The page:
Swimmer was on the scoreboard!

Caty exhaled loudly on the follow-through of her next backhand. She knew it was dynamite just by the way it felt leaving her racquet. The sweet spot. The ball crossed the net on a sharp diagonal, pulled to the line like it was magnetized. Rona didn’t have a blue moon chance of getting her racquet on it. The ball skated past her.

“Yesss!” Caty pumped her fist and walked back to the baseline.

That’s when she heard it.

“Out!”

Caty stopped dead in her tracks, then turned around. “What did you say?”

“That ball was out.” Rona swiped her wristband across her sweaty forehead.

Caty’s eyes bugged out of her head. “It totally hit the line!”

“It was out.” Rona flicked her ponytail like cheating was as easy as breathing. “It’s my call.”

“Unbelievable!” Caty thwacked the top of the net with her racquet in frustration. “I need a referee.” She knew she couldn’t leave the court, or she’d get disqualified.

Garrett stood up suddenly from the bleachers where he’d been watching. “I’ll go!”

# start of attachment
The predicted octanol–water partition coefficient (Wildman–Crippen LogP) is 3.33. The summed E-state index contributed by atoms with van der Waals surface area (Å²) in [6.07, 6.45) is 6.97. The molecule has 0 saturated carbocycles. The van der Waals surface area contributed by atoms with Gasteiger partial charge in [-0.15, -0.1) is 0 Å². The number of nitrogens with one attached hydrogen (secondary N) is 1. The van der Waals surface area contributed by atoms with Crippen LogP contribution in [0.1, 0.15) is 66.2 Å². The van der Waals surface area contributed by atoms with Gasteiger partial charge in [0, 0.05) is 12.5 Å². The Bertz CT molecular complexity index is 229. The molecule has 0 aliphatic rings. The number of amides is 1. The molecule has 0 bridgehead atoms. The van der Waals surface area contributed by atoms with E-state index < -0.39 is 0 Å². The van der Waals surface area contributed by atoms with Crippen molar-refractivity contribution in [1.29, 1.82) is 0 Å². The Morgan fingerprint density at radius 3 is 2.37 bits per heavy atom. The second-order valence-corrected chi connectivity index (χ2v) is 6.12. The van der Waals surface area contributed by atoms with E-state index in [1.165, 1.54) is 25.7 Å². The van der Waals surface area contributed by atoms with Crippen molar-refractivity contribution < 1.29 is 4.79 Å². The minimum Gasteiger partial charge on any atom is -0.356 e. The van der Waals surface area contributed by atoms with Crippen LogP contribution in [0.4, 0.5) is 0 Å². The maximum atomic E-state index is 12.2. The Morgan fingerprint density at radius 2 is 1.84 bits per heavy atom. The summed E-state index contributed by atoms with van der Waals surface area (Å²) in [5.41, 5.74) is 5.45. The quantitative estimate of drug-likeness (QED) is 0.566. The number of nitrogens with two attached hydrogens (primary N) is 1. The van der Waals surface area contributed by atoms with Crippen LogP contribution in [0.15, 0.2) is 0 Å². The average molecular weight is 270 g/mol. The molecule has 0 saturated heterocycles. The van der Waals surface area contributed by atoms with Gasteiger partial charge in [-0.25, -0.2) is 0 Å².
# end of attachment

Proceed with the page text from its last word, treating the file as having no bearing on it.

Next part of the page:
Caty sat down to wait. She poured some water on a towel and covered her head. The heat was brutal and there wasn’t a cloud in sight.

“What’s the trouble?” the referee asked, stepping onto the court.

Rona and Caty started talking at the same time.

“Hold up a minute!” The referee shook back his silver-streaked hair. “I understand you want to dispute a call,” he said to Caty. “But I can’t overrule, because I wasn’t here.”

“But she—”

The referee cut her off. “Young lady, that’s just the way it is. Now,” he turned to Rona, “since your call is being disputed, I’ll stay on the court to monitor.”

“Yes, sir,” Rona replied, suddenly polite.

Caty threw her hands up in disgust. “So, she gets away with it!”

The referee gave her a stern look and crossed his arms.